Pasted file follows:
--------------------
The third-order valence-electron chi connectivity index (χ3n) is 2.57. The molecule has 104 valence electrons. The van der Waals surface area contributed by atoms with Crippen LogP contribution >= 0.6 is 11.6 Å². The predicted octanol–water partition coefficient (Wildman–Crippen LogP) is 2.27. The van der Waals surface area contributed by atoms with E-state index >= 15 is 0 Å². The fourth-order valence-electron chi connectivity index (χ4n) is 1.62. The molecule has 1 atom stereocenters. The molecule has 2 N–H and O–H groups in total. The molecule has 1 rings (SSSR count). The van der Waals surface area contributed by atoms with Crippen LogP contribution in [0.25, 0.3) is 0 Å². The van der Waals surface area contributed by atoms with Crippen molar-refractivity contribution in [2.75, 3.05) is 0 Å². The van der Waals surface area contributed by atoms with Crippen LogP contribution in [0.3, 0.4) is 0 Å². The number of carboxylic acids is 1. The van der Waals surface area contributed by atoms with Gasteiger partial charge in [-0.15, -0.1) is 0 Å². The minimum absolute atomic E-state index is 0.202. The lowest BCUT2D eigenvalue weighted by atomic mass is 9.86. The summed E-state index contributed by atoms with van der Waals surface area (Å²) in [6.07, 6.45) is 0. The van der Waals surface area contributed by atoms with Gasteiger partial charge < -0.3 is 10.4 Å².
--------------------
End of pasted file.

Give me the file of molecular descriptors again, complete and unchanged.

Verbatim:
The third-order valence-electron chi connectivity index (χ3n) is 2.57. The molecule has 104 valence electrons. The van der Waals surface area contributed by atoms with Crippen LogP contribution >= 0.6 is 11.6 Å². The predicted octanol–water partition coefficient (Wildman–Crippen LogP) is 2.27. The van der Waals surface area contributed by atoms with E-state index >= 15 is 0 Å². The fourth-order valence-electron chi connectivity index (χ4n) is 1.62. The molecule has 1 atom stereocenters. The molecule has 2 N–H and O–H groups in total. The molecule has 1 rings (SSSR count). The van der Waals surface area contributed by atoms with Crippen LogP contribution in [0.25, 0.3) is 0 Å². The van der Waals surface area contributed by atoms with Crippen molar-refractivity contribution in [2.75, 3.05) is 0 Å². The van der Waals surface area contributed by atoms with Crippen LogP contribution in [0.3, 0.4) is 0 Å². The number of carboxylic acids is 1. The van der Waals surface area contributed by atoms with Gasteiger partial charge in [-0.15, -0.1) is 0 Å². The minimum absolute atomic E-state index is 0.202. The lowest BCUT2D eigenvalue weighted by atomic mass is 9.86. The summed E-state index contributed by atoms with van der Waals surface area (Å²) in [6.07, 6.45) is 0. The van der Waals surface area contributed by atoms with Gasteiger partial charge < -0.3 is 10.4 Å².